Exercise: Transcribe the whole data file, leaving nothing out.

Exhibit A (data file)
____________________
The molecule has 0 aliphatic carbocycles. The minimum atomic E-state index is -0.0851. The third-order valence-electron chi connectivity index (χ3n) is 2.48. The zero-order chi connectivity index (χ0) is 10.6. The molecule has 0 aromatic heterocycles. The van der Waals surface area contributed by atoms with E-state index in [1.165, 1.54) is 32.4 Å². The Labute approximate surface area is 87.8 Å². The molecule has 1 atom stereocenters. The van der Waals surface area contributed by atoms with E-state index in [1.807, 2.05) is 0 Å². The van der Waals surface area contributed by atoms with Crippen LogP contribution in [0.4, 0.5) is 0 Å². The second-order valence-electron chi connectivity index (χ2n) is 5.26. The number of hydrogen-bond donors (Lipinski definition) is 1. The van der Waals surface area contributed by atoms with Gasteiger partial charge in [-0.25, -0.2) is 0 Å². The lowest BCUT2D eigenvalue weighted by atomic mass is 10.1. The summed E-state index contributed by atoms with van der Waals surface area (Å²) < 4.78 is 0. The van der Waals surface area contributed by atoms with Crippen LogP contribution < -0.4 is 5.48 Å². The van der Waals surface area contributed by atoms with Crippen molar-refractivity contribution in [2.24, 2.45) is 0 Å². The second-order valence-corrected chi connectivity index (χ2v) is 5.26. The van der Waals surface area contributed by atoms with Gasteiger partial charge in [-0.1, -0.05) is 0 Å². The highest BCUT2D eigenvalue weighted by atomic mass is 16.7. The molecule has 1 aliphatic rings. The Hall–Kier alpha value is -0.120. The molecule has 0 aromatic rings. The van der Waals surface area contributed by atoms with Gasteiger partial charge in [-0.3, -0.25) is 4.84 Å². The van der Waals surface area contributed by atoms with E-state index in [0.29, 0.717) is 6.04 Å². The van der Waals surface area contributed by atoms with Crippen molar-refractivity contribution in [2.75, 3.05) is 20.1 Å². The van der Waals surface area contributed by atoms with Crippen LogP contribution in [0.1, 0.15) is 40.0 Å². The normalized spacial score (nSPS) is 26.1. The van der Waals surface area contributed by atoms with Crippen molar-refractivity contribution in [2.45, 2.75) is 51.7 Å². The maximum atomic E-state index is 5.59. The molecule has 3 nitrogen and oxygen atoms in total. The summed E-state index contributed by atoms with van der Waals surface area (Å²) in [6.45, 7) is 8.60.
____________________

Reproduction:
The molecule has 0 aliphatic carbocycles. The minimum atomic E-state index is -0.0851. The third-order valence-electron chi connectivity index (χ3n) is 2.48. The zero-order chi connectivity index (χ0) is 10.6. The molecule has 0 aromatic heterocycles. The van der Waals surface area contributed by atoms with E-state index in [1.165, 1.54) is 32.4 Å². The Labute approximate surface area is 87.8 Å². The molecule has 1 atom stereocenters. The van der Waals surface area contributed by atoms with E-state index in [1.807, 2.05) is 0 Å². The van der Waals surface area contributed by atoms with Crippen LogP contribution in [0.4, 0.5) is 0 Å². The second-order valence-electron chi connectivity index (χ2n) is 5.26. The number of hydrogen-bond donors (Lipinski definition) is 1. The van der Waals surface area contributed by atoms with Gasteiger partial charge in [-0.25, -0.2) is 0 Å². The lowest BCUT2D eigenvalue weighted by atomic mass is 10.1. The summed E-state index contributed by atoms with van der Waals surface area (Å²) < 4.78 is 0. The van der Waals surface area contributed by atoms with Crippen LogP contribution < -0.4 is 5.48 Å². The van der Waals surface area contributed by atoms with Crippen molar-refractivity contribution in [2.24, 2.45) is 0 Å². The second-order valence-corrected chi connectivity index (χ2v) is 5.26. The van der Waals surface area contributed by atoms with Gasteiger partial charge in [-0.1, -0.05) is 0 Å². The highest BCUT2D eigenvalue weighted by atomic mass is 16.7. The molecule has 1 aliphatic rings. The Hall–Kier alpha value is -0.120. The molecule has 0 aromatic rings. The van der Waals surface area contributed by atoms with Gasteiger partial charge in [-0.3, -0.25) is 4.84 Å². The van der Waals surface area contributed by atoms with E-state index in [0.29, 0.717) is 6.04 Å². The van der Waals surface area contributed by atoms with Crippen molar-refractivity contribution in [2.75, 3.05) is 20.1 Å². The van der Waals surface area contributed by atoms with Crippen LogP contribution in [0.1, 0.15) is 40.0 Å². The normalized spacial score (nSPS) is 26.1. The van der Waals surface area contributed by atoms with Crippen molar-refractivity contribution in [2.45, 2.75) is 51.7 Å². The maximum atomic E-state index is 5.59. The molecule has 3 nitrogen and oxygen atoms in total. The summed E-state index contributed by atoms with van der Waals surface area (Å²) in [6.45, 7) is 8.60.